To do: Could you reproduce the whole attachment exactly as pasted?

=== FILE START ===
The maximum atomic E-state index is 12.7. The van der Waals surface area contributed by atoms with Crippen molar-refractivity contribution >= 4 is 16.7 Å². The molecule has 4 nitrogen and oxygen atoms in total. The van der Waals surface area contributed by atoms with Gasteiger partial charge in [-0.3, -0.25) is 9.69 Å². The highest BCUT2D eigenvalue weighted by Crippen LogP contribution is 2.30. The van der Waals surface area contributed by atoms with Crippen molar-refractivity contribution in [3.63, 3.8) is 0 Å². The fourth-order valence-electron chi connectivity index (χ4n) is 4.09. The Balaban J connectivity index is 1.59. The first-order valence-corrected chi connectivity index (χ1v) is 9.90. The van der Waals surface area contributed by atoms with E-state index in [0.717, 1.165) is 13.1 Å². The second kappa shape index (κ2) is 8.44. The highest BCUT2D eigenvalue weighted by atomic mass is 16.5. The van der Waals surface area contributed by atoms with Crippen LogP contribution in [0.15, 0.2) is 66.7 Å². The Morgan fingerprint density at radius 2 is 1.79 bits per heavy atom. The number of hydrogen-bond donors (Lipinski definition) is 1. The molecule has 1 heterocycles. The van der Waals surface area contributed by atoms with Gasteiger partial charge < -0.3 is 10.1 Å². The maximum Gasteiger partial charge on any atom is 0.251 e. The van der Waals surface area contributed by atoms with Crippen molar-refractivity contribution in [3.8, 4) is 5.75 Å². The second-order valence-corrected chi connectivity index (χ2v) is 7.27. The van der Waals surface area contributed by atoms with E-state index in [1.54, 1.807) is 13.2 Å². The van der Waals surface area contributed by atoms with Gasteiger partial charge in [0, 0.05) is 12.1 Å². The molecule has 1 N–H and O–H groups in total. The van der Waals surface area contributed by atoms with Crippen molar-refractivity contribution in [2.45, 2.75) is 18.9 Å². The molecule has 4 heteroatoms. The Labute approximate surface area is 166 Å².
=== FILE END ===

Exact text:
The maximum atomic E-state index is 12.7. The van der Waals surface area contributed by atoms with Crippen molar-refractivity contribution >= 4 is 16.7 Å². The molecule has 4 nitrogen and oxygen atoms in total. The van der Waals surface area contributed by atoms with Gasteiger partial charge in [-0.3, -0.25) is 9.69 Å². The highest BCUT2D eigenvalue weighted by Crippen LogP contribution is 2.30. The van der Waals surface area contributed by atoms with Crippen molar-refractivity contribution in [3.63, 3.8) is 0 Å². The fourth-order valence-electron chi connectivity index (χ4n) is 4.09. The Balaban J connectivity index is 1.59. The first-order valence-corrected chi connectivity index (χ1v) is 9.90. The van der Waals surface area contributed by atoms with E-state index in [0.717, 1.165) is 13.1 Å². The second kappa shape index (κ2) is 8.44. The highest BCUT2D eigenvalue weighted by atomic mass is 16.5. The van der Waals surface area contributed by atoms with Crippen LogP contribution in [0.15, 0.2) is 66.7 Å². The Morgan fingerprint density at radius 2 is 1.79 bits per heavy atom. The number of hydrogen-bond donors (Lipinski definition) is 1. The molecule has 1 heterocycles. The van der Waals surface area contributed by atoms with Gasteiger partial charge < -0.3 is 10.1 Å². The maximum Gasteiger partial charge on any atom is 0.251 e. The van der Waals surface area contributed by atoms with Crippen molar-refractivity contribution in [3.8, 4) is 5.75 Å². The second-order valence-corrected chi connectivity index (χ2v) is 7.27. The van der Waals surface area contributed by atoms with E-state index in [1.54, 1.807) is 13.2 Å². The van der Waals surface area contributed by atoms with Gasteiger partial charge in [0, 0.05) is 12.1 Å². The molecule has 1 N–H and O–H groups in total. The van der Waals surface area contributed by atoms with Crippen molar-refractivity contribution in [2.45, 2.75) is 18.9 Å². The molecule has 4 heteroatoms. The Labute approximate surface area is 166 Å².